To hear Jerry Desmond revel in tales of Birmingham’s past, one would never imagine he only moved here five years ago.
Desmond is the Birmingham History Center’s executive director. Originally from northern Maine, Desmond speaks fondly of the town he now calls home.
On Dec. 1, the BHC moved into their new office on the fourth floor of the Pythian building on 18th Street North — a building that is not lacking historical significance.
“The Pythian building was built in 1912,” Desmond explained as he sat in his chair, the Birmingham skyline framed by the large windows behind his desk. “It was designed by Wallace Rayfield, who was the most prominent black architect in Birmingham at the time. He also built the Sixteenth Street Baptist Church. Originally this was designed to be the first penny savings bank for African-Americans.”
The space that the BHC moved into, although historically rich, is not equipped to house the 13,000 artifacts the center has collected over the years.
Until 2013, the BHC leased space in the historic Young & Vann building on First Ave. North. There, according to Desmond, they had about 5,000 square feet and enough space to display the artifacts in their collection.
“We had a 3,000 square-foot exhibit there that covered the history of Birmingham and showed off some of our artifacts and told the continuing story from 1891 to the present,” he said. “When people think Birmingham history, they think iron and steel and they think civil rights. But we just have so many more stories to tell.”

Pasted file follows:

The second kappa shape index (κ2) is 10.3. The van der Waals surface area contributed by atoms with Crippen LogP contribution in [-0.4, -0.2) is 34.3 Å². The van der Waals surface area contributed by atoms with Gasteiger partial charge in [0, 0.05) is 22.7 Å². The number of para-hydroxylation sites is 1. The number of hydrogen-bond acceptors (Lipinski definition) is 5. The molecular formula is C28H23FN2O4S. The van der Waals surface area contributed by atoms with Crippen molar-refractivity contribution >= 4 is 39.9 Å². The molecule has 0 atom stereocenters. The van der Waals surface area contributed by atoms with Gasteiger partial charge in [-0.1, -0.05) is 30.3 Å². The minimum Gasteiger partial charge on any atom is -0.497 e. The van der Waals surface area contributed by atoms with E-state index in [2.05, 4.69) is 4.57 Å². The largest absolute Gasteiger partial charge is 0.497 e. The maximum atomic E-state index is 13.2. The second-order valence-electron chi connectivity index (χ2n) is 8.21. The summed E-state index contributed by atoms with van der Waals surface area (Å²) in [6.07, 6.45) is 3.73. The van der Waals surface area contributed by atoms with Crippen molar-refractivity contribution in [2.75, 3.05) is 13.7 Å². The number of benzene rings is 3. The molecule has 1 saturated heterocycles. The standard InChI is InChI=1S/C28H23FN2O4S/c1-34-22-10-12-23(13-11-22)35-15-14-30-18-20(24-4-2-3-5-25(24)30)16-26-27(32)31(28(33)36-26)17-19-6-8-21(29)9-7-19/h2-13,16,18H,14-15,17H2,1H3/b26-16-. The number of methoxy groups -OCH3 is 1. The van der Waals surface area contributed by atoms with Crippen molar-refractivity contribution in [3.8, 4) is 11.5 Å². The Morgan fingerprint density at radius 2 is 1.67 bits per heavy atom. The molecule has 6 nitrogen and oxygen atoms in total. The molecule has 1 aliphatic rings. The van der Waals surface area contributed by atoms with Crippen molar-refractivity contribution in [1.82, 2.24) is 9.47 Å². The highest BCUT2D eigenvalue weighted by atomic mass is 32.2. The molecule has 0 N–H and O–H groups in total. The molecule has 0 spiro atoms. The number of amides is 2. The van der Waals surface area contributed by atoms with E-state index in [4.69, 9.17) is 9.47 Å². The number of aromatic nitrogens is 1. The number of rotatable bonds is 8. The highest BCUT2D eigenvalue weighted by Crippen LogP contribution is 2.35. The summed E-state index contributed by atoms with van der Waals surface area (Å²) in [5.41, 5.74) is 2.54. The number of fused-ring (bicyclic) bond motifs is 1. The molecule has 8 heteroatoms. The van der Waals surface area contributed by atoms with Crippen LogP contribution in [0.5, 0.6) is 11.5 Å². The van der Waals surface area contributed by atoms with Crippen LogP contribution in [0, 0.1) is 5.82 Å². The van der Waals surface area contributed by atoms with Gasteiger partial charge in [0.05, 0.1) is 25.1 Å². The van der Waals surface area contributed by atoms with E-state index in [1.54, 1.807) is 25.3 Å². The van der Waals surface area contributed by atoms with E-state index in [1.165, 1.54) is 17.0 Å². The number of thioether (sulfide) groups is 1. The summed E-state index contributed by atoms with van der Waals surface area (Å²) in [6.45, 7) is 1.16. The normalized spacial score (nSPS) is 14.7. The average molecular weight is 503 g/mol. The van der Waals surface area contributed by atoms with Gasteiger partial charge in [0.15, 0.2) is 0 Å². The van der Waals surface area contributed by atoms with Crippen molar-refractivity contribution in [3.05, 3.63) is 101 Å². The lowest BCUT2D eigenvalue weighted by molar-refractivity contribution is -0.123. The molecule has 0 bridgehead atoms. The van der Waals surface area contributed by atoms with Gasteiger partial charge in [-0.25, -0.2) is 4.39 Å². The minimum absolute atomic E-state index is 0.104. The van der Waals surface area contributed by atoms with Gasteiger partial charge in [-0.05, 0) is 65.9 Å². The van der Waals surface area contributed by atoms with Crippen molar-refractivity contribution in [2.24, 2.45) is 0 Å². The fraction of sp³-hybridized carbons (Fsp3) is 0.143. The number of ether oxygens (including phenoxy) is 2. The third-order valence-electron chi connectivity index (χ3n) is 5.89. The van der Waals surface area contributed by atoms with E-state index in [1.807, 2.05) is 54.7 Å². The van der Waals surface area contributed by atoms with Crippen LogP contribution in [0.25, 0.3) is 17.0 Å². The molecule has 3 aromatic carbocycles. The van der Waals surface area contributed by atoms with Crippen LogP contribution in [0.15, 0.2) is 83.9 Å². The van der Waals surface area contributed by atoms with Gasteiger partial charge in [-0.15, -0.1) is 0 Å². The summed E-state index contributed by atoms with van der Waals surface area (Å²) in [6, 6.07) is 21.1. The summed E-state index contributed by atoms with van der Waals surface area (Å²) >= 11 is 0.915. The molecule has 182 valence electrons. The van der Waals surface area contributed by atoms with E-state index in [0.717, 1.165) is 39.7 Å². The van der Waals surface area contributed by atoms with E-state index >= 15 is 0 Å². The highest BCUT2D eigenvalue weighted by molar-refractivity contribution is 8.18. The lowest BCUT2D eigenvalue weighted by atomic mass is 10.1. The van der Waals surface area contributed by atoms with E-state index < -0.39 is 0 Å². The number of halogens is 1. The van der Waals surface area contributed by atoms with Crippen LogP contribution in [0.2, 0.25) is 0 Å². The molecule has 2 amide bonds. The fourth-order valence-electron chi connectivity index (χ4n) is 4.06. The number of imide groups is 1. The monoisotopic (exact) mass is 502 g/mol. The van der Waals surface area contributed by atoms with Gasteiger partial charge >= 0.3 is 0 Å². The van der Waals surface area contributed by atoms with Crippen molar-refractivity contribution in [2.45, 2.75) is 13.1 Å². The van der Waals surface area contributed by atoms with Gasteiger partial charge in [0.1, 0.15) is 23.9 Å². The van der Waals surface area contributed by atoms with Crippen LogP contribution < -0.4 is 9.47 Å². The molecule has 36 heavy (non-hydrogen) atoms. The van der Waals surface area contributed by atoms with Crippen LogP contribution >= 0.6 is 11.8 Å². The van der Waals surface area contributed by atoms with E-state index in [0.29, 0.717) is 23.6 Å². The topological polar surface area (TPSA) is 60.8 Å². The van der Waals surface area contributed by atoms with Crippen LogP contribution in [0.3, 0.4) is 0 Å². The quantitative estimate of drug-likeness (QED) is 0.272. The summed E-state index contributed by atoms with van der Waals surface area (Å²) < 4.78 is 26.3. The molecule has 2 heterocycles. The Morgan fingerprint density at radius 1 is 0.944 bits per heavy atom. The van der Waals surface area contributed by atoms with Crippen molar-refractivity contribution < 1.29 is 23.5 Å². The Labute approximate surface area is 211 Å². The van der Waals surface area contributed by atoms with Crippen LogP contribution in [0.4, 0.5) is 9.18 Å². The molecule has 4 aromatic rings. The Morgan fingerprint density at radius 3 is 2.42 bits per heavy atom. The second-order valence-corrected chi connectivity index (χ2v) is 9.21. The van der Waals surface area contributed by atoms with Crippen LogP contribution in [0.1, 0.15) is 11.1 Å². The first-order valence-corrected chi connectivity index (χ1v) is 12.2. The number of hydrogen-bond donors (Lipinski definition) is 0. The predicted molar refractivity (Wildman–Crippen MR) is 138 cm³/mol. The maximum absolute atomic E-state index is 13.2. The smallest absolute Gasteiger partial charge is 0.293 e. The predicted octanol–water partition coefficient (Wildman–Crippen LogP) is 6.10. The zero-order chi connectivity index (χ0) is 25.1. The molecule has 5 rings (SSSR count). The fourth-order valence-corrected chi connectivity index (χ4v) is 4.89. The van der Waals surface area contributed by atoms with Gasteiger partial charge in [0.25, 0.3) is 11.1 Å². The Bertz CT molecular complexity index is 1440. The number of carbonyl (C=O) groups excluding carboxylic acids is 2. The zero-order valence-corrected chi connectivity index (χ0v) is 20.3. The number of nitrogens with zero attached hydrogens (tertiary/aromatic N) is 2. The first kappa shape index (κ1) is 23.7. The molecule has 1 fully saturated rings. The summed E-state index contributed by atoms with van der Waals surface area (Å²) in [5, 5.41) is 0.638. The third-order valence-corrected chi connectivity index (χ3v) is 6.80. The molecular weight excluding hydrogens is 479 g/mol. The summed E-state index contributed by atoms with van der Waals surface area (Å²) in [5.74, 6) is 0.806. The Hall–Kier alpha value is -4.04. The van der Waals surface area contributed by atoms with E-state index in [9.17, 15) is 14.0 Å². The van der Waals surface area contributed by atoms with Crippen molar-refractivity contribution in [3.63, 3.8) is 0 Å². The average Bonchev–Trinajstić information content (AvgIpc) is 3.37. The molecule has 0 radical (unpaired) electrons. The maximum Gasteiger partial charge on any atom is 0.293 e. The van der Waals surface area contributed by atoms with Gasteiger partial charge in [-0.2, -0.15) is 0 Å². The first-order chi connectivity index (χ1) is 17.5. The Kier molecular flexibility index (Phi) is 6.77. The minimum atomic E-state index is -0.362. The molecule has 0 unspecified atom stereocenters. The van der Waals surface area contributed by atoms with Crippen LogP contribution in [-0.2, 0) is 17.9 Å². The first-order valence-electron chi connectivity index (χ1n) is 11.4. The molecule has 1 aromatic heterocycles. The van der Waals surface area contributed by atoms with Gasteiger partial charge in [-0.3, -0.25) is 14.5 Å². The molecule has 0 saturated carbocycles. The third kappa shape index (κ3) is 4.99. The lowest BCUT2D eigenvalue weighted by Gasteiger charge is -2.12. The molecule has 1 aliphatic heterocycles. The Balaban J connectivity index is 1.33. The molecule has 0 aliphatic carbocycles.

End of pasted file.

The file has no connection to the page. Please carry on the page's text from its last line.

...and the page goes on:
The BHC’s lease was not renewed after the Alabama Media Group bought the building and brought in the offices of AL.com and The Birmingham News.
Since then, the BHC has become somewhat of a nomadic entity with an uncertain future. And preserving the stories of Birmingham’s past has become a little more complicated.
After moving out of the Young & Vann building, the BHC’s collection was put into storage units and the Starlight Room — located next to the Alabama Theatre — would become their temporary office.
“We had offices there, but we were sharing that space with several other groups until this place opened up. Here we just have these three rooms, but it’s a good place for us,” Desmond said as he stepped into a small conference room adjacent to his office.